The presence of leptomeningeal disease is associated with a poor overall outcome and rapid decline in quality of life. In a recently reported expanded retrospective analysis of 22 asymptomatic patients with EGFR mutant NSCLC treated with osimertinib 80 mg daily among the AURA clinical trial program, the leptomeningeal ORR was 55% (95% CI, 32–76%) and median OS was 18.8 months (95% CI, 6.3–NC months) (19). A higher dose of osimertinib, 160 mg daily, has also shown efficacy associated with levels of cerebral spinal fluid penetration in a study of 32 patients, and follow-up survival analysis is pending (20). Along with the reports of clinical benefit in the AURA3 and FLAURA clinical trials with leptomeningeal disease, there is now hope for this patient subset that has among the worst overall prognosis. The results of ongoing studies with specific focus on CNS disease will shed more light on the efficacy of osimertinib in patients with leptomeningeal disease as well as discrete brain metastatic disease (Table 1).
Care must be taken to avoid lumping patients with surgically resectable solitary metastatic disease or symptomatic disease into a frontline systemic TKI therapy plan, as such patients were generally not included in the clinical trials of osimertinib. In symptomatic patients with BMs, the number, size and location of the metastasis guides the decision for SRS, WBRT, or surgical resection followed by SRS or WBRT. While the 2012 American Society for Radiation Oncology (ASTRO) guidelines recommend WBRT following resection (22), recent practice patterns have transitioned to post-operative SRS to the resection bed (23). For now, available data from the clinical development of osimertinib demonstrate CNS efficacy in patients with or without preceding brain radiation and oral TKI therapy is a well-tolerated option for patients with asymptomatic BMs and leptomeningeal disease.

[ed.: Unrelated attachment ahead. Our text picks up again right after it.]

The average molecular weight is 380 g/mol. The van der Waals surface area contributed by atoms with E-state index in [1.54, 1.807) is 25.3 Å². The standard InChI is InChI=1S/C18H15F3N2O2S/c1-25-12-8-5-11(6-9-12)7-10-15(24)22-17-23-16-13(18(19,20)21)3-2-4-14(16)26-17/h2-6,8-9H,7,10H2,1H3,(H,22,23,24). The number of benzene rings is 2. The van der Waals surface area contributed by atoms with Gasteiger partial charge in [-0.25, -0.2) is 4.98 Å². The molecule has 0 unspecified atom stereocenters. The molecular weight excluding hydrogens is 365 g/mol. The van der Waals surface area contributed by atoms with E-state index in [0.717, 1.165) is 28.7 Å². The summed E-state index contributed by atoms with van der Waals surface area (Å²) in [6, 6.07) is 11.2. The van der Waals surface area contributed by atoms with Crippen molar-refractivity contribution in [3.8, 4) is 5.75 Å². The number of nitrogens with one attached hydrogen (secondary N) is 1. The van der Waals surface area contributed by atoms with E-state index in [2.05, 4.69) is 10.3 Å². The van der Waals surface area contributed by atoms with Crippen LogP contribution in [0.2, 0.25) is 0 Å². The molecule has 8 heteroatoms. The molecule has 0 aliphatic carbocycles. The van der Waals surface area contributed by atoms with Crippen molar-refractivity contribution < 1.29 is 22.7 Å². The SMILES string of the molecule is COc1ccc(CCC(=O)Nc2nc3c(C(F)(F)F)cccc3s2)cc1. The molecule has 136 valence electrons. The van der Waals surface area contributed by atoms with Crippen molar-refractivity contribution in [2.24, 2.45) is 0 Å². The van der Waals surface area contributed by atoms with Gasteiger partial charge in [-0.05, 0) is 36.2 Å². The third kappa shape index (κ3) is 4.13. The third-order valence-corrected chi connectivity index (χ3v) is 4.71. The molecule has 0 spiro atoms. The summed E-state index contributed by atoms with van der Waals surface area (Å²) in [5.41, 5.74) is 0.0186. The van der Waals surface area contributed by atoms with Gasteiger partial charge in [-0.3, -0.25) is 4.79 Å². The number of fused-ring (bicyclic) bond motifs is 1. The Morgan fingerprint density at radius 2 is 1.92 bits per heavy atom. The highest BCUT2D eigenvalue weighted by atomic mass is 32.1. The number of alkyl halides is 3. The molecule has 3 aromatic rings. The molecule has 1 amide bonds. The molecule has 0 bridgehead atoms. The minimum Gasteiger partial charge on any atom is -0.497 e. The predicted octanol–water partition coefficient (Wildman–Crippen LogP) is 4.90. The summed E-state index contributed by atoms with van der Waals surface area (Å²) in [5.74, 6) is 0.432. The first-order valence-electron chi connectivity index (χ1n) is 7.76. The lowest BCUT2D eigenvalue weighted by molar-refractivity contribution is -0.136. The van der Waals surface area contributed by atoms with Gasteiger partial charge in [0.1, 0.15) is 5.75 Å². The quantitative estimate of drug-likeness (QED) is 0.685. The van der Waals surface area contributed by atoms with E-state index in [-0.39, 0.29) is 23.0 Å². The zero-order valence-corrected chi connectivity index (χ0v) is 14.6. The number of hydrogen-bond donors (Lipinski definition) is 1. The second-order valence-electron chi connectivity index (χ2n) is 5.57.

The ability to achieve control of BM has played a major part in improving survival outcomes for patients with lung cancer; in other oncogene-addicted tumors such as with the anaplastic lymphoma kinase (ALK)-rearranged NSCLC, potent TKIs have resulted in improved control of BM (24,25). This has been the result of development of potent TKIs that have the ability to achieve sufficient CNS drug levels. The advantages of using TKIs with potent CNS activity include improved long-term outcomes, avoidance of local therapy to the brain and overall preservation of quality of life for patients. As our knowledge of acquired resistance mechanisms to the new generation of TKIs improve, it is hoped that novel combination approaches can be developed to improve patient outcomes. The optimal dose of osimertinib for the treatment of LM disease merits further investigation since clinical benefit has been observed with both the 80 mg/d and the 160 mg/d dosing strategies. It will also be important to develop algorithms to guide when radiotherapy should be included for the treatment of CNS disease and situations where targeted therapy alone would be sufficient. In summary, the advent of potent TKIs such as osimertinib, with better CNS penetration, has resulted in improved outcomes for patients with oncogene-addicted NSCLC.
Conflicts of Interest: SS Ramalingam has served on scientific advisory board and received honoraria from Astra Zeneca, Amgen, Bristol Myers Squibb, Merck, Genentech/Roche, Lilly, Nektar, Loxo, Takeda and Tesaro. SS Ramalingam also receives research support (directed to the institution) from Astra Zeneca, Advaxis, Amgen, Bristol Myers Squibb, Merck, Tesaro and Takeda. JW Carlisle has no conflicts of interest to declare.